I hate pity parties and therefore I host as few as possible. My wounds still hurt today, but the ego feels a little better because I took some action to resolve this. I don’t feel great, but at least I don’t feel bad for myself.

Now if I can just get the remembrance of dropping a motorcycle and hitting the pavement in front of a large group of people out of my head.

Lessons unlearned

I came home today to be greeted by the sounds of Circular Saws and Hammers. The Contractors are finally finishing work on our Farmer’s Porch that they started in October. On the way into the house I paused to watch in fascination as they measured, cut and nailed with such precision and skill. And, as often happens, I triggered myself. Again.

I can’t hear a saw, a hammer or a drill without thinking about how much I didn’t learn from my father despite the many offers and opportunities. My dad was beyond handy, he could do almost anything with his hands. My earliest memories were of my dad rebuilding our house as we lived in it. He would work from 5 AM to 6 PM or later, slam down a quick dinner and then go to work until at least 10. The saw and hammer were sounds I knew at a very early age.

As I got older Dad tried to enlist my assistance, not because he necessarily needed help but instead to teach me. I was eager to help him but not very interested in learning anything new. This was odd for me because I was an eager student in every other aspect of life. I would pull nails from a pile he created, I could swing a hammer fairly well but offers of learning to measure, use woodworking tools and such were dropped due to lack of interest. Even offers of car maintenance were met with tepid enthusiasm despite our shared love of everything to do with cars.

One incident really stands out in my mind. One evening when I was in my late teens Dad offered to show me how to change the oil on my car. He had it already in the garage, the drive up lifts set up and all. The house phone rang (cell phones weren’t invented yet) and it was my girlfriend (she was goddamn gorgeous if that is relevant at all here) and she was imploring me to come over her house. I told her I was doing something with my Dad that was important and she insisted that it was very important. I had to make a decision and I can honestly say that I made the wrong one. I blew off my Dad.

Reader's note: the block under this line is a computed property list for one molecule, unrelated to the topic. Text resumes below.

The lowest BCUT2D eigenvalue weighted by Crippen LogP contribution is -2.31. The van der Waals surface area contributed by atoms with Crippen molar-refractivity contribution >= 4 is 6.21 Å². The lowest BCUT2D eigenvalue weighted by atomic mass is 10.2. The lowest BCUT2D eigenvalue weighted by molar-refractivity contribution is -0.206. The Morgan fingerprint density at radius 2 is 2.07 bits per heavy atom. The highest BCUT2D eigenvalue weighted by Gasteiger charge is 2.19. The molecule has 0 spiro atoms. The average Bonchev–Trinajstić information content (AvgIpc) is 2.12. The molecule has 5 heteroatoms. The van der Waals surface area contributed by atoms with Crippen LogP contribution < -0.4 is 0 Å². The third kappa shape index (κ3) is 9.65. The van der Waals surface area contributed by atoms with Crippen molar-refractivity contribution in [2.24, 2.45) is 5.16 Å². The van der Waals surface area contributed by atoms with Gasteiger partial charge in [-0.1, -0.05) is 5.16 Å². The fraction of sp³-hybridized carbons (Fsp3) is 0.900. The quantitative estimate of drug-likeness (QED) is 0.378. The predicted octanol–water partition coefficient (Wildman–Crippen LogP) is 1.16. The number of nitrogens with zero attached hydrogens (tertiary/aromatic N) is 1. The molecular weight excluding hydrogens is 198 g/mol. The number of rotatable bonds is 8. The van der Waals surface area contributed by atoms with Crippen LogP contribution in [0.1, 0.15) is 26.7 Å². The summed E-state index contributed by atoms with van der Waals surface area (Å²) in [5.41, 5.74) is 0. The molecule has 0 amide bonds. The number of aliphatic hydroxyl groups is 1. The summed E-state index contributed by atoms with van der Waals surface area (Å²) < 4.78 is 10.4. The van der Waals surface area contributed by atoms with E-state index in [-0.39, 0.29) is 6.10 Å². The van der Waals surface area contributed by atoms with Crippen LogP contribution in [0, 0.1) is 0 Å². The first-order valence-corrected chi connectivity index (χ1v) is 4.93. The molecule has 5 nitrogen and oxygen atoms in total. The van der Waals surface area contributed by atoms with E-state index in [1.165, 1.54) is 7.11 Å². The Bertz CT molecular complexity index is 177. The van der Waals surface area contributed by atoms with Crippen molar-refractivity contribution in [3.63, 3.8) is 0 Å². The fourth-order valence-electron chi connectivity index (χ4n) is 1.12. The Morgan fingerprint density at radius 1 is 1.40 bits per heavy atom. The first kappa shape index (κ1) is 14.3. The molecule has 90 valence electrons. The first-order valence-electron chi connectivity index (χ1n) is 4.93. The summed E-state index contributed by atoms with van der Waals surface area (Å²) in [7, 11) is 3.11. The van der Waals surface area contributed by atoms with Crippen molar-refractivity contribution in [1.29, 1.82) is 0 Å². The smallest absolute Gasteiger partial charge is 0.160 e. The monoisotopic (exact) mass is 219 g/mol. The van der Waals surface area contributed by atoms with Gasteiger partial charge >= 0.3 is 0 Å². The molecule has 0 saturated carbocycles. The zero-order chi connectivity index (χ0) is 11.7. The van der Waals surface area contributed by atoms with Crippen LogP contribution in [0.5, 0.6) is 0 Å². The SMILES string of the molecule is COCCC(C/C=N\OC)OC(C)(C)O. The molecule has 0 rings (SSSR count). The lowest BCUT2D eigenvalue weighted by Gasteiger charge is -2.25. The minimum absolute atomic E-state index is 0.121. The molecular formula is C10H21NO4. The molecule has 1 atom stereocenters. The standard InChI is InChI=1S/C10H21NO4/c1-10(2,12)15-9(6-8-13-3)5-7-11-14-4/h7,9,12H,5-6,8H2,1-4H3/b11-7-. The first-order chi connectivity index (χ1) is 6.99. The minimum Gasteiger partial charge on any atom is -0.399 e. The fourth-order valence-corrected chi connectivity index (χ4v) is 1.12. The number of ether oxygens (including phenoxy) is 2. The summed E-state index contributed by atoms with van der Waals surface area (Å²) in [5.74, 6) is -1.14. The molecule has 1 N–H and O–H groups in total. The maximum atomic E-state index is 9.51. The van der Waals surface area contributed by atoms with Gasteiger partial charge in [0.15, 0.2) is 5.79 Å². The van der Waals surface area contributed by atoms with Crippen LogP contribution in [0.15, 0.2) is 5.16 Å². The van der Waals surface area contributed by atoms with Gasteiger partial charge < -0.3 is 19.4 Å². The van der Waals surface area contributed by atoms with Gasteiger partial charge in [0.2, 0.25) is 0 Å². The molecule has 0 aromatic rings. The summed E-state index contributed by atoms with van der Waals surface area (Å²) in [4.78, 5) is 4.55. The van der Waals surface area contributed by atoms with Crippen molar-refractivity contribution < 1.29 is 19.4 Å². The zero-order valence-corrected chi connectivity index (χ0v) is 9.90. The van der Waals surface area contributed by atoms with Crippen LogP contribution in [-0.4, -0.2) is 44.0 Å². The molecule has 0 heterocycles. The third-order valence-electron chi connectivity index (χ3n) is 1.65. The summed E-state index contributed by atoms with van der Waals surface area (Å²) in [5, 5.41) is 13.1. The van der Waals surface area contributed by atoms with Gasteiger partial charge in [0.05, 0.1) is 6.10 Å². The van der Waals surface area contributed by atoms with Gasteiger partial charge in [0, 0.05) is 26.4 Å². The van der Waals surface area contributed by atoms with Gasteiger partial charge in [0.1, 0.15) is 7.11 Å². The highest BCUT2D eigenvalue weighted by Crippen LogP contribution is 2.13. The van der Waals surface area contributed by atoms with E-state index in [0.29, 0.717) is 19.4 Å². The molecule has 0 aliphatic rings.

The look of disappointment on his face was tangible. In my feeble defense, I really thought my girlfriend needed me. That almost helped me pull out of the garage feeling good about myself. Almost.

I arrived at my girlfriend’s house 20 minutes later and knocked on her door. She yelled for me to come up. I went upstairs, asking as I climbed the steps if she was ok, still very curious as to what the emergency was. As I entered her room and saw her lying there buck naked with a rose between her teeth I knew that I had been suckered. It was merely a sexual emergency. I somehow managed to get through it but soon after I began to feel bad.

I apologized profusely to my Dad the next day. He was curt and brief with me. He wasn’t mad, he was disappointed and that was always so much worse. He told me that he had offered to show me something for the last time. It was a pivotal moment in my relationship with my father and one of many regrets that I have from my childhood with regards to my dad. If I could talk to him for only five minutes it would be a priority in the conversation. He was such a hard-working and self-taught man. I admired him so. I take some comfort in many other things that I did learn from him that have made me the person I am but there is still a lot of regret.

Sorry Dad, how’s it go…If I knew now what I didn’t know then?